Ian Stevenson’s Research on Children’s Memories of Past Lives

Ian Stevenson (1918-2007) was a prominent psychiatrist and a pioneer in the field of parapsychology, the scientific study of paranormal phenomena.

He devoted most of his career to investigating cases of children who claimed to remember previous lives, also known as cases of the reincarnation type (CORT). He collected and analyzed over 3000 cases from different cultures and regions of the world, documenting his findings in numerous books and papers.

Stevenson’s method was to interview the children and their families, as well as any witnesses or relatives of the deceased persons they claimed to be.

He also verified the details of their statements by checking official records, visiting the locations, and examining any physical marks or birth defects that matched the alleged previous lives.

He applied rigorous standards of evidence and was careful to rule out alternative explanations such as fraud, fantasy, or influence from the parents or the media.

Stevenson’s research revealed some remarkable patterns and features that suggested a genuine phenomenon of reincarnation. Some of these were:

– The children usually began to talk about their past lives between the ages of two and four, and stopped by the age of six or seven. Stevenson wrote: “The age at which children begin to speak about previous lives is usually between two and four years; it is seldom earlier than two years or later than five years.”

– The children often showed emotional attachment to their previous families and homes, and sometimes expressed a desire to return to them. Stevenson observed: “Many children who claim to remember previous lives show an emotional involvement with their statements that is usually stronger than that shown in their ordinary talk.”

– The children sometimes displayed skills, talents, or preferences that were unusual for their current families or cultures, but consistent with their past lives. Stevenson noted: “Some children show abilities that seem related to their claimed previous lives but are not explained by any hereditary or environmental influences in their present lives.”

– The children often recognized people, places, or objects from their past lives, even when they had never seen them before in their current lives. Stevenson reported: “Some children recognize persons whom they have not met in their present lives but who were connected with the previous personality; they may also recognize places and objects unfamiliar in their present lives.”

– The children sometimes spoke words or phrases in languages that they had not learned in their current lives, but that belonged to their past lives. Stevenson called this phenomenon “xenoglossy” and stated: “We have investigated a few cases in which a child has appeared to speak a language that he has not learned normally; we call this phenomenon responsive xenoglossy.”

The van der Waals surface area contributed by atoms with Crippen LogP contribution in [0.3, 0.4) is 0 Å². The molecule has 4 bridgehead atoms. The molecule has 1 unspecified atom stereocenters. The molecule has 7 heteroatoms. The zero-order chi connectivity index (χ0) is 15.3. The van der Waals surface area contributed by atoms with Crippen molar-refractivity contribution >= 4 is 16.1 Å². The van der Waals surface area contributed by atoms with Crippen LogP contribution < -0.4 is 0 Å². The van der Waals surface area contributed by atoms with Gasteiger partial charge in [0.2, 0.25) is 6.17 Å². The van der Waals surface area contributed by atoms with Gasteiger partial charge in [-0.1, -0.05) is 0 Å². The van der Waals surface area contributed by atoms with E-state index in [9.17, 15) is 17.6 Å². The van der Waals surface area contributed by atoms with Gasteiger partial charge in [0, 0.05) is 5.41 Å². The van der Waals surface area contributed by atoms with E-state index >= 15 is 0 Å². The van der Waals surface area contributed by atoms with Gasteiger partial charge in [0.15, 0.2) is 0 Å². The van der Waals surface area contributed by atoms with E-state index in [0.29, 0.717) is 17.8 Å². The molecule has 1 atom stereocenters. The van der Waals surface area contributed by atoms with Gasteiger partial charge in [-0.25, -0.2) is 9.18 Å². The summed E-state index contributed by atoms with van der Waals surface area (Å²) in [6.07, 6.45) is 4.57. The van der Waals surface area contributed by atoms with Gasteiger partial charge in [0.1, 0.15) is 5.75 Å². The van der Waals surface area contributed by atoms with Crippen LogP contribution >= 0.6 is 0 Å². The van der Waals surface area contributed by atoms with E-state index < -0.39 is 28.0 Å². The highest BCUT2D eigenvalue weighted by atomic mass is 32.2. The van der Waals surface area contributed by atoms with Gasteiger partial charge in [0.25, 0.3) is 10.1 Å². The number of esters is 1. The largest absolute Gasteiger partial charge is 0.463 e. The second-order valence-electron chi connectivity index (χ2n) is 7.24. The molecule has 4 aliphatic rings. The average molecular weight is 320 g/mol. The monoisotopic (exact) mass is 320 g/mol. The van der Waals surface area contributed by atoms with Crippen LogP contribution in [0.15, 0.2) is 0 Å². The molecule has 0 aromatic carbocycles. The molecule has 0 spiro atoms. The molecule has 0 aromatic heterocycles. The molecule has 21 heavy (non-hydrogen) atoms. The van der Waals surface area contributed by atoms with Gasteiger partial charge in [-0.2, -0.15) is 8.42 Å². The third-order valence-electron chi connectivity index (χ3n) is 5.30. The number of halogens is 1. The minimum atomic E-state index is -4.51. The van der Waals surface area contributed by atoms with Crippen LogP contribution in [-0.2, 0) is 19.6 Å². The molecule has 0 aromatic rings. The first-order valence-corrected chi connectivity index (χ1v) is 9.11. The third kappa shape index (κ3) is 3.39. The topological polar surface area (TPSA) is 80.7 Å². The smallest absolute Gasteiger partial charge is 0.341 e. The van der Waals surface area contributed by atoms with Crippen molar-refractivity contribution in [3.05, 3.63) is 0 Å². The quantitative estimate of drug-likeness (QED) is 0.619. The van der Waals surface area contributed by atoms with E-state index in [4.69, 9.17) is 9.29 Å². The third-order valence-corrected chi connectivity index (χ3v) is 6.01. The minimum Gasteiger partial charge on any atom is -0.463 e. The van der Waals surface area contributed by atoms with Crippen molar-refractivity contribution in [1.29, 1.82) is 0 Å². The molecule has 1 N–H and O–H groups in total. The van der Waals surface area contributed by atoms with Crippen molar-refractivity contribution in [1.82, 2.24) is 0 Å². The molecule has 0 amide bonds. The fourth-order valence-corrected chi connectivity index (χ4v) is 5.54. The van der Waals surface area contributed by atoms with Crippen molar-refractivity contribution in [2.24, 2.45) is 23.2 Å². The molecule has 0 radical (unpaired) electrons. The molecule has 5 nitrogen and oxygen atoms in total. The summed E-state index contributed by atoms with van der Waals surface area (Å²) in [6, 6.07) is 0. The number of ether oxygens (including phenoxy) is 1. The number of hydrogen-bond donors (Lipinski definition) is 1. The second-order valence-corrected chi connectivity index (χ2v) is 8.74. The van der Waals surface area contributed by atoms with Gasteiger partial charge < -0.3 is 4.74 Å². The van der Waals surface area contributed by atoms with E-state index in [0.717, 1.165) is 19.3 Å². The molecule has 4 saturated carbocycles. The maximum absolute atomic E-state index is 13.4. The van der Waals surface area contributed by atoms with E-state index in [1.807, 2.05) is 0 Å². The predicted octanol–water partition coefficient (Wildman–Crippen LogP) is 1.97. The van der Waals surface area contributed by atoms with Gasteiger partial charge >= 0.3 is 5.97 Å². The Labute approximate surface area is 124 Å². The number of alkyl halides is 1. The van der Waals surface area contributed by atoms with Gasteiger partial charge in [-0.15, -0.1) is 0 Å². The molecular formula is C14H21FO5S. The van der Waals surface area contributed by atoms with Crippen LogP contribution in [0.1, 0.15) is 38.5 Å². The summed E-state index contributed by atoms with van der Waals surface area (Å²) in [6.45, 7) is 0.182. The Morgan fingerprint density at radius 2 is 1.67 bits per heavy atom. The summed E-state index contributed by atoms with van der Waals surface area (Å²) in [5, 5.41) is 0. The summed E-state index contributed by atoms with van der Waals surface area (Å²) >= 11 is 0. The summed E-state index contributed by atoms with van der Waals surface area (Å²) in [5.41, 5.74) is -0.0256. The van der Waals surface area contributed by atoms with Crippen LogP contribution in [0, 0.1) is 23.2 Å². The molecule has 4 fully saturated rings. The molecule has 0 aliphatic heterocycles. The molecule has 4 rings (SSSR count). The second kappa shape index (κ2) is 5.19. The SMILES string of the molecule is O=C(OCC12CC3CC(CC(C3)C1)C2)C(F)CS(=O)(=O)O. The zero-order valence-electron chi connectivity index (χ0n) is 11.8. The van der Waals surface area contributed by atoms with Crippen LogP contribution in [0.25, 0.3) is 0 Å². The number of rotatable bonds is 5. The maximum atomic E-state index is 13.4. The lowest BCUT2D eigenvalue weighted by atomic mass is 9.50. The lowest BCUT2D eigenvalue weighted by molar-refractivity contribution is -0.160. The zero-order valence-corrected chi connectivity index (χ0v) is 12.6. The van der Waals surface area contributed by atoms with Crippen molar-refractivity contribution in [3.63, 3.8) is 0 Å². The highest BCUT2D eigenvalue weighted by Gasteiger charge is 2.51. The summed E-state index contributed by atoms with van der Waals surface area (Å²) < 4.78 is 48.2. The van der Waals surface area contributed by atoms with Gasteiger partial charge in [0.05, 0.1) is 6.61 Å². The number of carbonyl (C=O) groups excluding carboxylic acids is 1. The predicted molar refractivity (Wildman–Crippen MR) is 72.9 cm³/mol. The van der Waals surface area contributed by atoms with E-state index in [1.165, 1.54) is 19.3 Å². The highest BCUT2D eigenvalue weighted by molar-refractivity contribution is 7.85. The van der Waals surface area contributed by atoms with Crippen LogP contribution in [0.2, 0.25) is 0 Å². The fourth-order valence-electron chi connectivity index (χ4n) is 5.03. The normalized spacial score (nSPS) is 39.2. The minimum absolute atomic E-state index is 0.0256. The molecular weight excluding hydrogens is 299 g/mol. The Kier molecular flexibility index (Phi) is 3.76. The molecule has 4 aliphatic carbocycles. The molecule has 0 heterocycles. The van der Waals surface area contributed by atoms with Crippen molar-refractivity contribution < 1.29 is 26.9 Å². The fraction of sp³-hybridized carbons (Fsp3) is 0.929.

– The children frequently had birthmarks or birth defects that corresponded to wounds or injuries that caused or contributed to the death of their previous personalities. Stevenson claimed: “In many cases birthmarks and birth defects correspond to wounds (usually fatal) on the body of the deceased person whose life a child later claims to remember.”

One example of Stevenson’s cases is that of a Sri Lankan girl who recalled drowning in a river after being pushed by her mentally challenged brother.

She also remembered details about her previous family, such as her father’s name, occupation, and appearance, her house with a skylight and dogs in the backyard, and the Hindu temple next to her home where people smashed coconuts.

Stevenson was able to locate and confirm all these facts, as well as identify the girl’s previous personality and family.

Stevenson’s research has been praised by some scholars and scientists as a groundbreaking contribution to the understanding of human consciousness and its survival after death.

It has also been criticized by others as flawed, inconclusive, or biased by his own beliefs. However, Stevenson always maintained an open-minded and cautious attitude towards his data, and invited others to examine it for themselves. He never claimed to have proven reincarnation, but only to have provided evidence that supported its possibility.

Stevenson’s work remains a unique and valuable source of information for anyone interested in the mystery of reincarnation and its implications for our lives.

As he wrote in one of his books: “I believe that we can learn more about ourselves by studying our possible reincarnations than we can by studying only our present personalities.”

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Jake Carter

Jake Carter is a researcher and a prolific writer who has been fascinated by science and the unexplained since childhood.

He is not afraid to challenge the official narratives and expose the cover-ups and lies that keep us in the dark. He is always eager to share his findings and insights with the readers of anomalien.com, a website he created in 2013.

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